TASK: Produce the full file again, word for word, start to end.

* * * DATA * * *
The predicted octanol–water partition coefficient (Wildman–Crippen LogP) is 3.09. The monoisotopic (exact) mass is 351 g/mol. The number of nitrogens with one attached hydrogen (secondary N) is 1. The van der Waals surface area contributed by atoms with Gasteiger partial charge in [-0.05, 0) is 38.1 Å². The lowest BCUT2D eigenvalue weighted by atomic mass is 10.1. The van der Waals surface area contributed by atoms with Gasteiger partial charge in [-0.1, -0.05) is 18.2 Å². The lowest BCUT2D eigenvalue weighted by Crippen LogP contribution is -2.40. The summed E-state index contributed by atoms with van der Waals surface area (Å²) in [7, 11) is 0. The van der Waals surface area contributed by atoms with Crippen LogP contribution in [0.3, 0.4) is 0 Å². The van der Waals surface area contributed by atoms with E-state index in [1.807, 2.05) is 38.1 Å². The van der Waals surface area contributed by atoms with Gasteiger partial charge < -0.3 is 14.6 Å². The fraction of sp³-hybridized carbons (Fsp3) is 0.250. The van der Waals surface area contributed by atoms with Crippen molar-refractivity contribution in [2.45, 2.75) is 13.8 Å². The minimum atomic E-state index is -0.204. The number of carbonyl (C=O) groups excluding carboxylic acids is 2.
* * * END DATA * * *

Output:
The predicted octanol–water partition coefficient (Wildman–Crippen LogP) is 3.09. The monoisotopic (exact) mass is 351 g/mol. The number of nitrogens with one attached hydrogen (secondary N) is 1. The van der Waals surface area contributed by atoms with Gasteiger partial charge in [-0.05, 0) is 38.1 Å². The lowest BCUT2D eigenvalue weighted by atomic mass is 10.1. The van der Waals surface area contributed by atoms with Gasteiger partial charge in [-0.1, -0.05) is 18.2 Å². The lowest BCUT2D eigenvalue weighted by Crippen LogP contribution is -2.40. The summed E-state index contributed by atoms with van der Waals surface area (Å²) in [7, 11) is 0. The van der Waals surface area contributed by atoms with Crippen LogP contribution in [0.3, 0.4) is 0 Å². The van der Waals surface area contributed by atoms with E-state index in [1.807, 2.05) is 38.1 Å². The van der Waals surface area contributed by atoms with Gasteiger partial charge < -0.3 is 14.6 Å². The fraction of sp³-hybridized carbons (Fsp3) is 0.250. The van der Waals surface area contributed by atoms with Crippen molar-refractivity contribution in [2.45, 2.75) is 13.8 Å². The minimum atomic E-state index is -0.204. The number of carbonyl (C=O) groups excluding carboxylic acids is 2.